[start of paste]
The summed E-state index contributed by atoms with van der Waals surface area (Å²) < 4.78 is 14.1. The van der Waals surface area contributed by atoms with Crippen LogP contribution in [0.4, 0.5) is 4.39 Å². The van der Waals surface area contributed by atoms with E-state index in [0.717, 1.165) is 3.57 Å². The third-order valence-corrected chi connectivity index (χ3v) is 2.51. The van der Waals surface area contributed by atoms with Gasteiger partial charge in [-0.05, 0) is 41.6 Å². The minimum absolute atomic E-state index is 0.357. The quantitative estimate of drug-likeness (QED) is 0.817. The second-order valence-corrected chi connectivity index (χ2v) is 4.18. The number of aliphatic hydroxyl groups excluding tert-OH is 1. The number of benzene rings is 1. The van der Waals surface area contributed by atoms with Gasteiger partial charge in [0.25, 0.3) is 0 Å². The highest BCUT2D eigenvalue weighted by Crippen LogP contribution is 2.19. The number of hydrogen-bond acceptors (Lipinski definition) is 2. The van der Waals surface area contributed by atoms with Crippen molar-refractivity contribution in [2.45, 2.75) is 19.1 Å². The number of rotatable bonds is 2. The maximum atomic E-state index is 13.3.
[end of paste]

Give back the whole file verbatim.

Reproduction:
The summed E-state index contributed by atoms with van der Waals surface area (Å²) < 4.78 is 14.1. The van der Waals surface area contributed by atoms with Crippen LogP contribution in [0.4, 0.5) is 4.39 Å². The van der Waals surface area contributed by atoms with E-state index in [0.717, 1.165) is 3.57 Å². The third-order valence-corrected chi connectivity index (χ3v) is 2.51. The van der Waals surface area contributed by atoms with Gasteiger partial charge in [-0.05, 0) is 41.6 Å². The minimum absolute atomic E-state index is 0.357. The quantitative estimate of drug-likeness (QED) is 0.817. The second-order valence-corrected chi connectivity index (χ2v) is 4.18. The number of aliphatic hydroxyl groups excluding tert-OH is 1. The number of benzene rings is 1. The van der Waals surface area contributed by atoms with Gasteiger partial charge in [0.25, 0.3) is 0 Å². The highest BCUT2D eigenvalue weighted by Crippen LogP contribution is 2.19. The number of hydrogen-bond acceptors (Lipinski definition) is 2. The van der Waals surface area contributed by atoms with Crippen molar-refractivity contribution in [2.45, 2.75) is 19.1 Å². The number of rotatable bonds is 2. The maximum atomic E-state index is 13.3.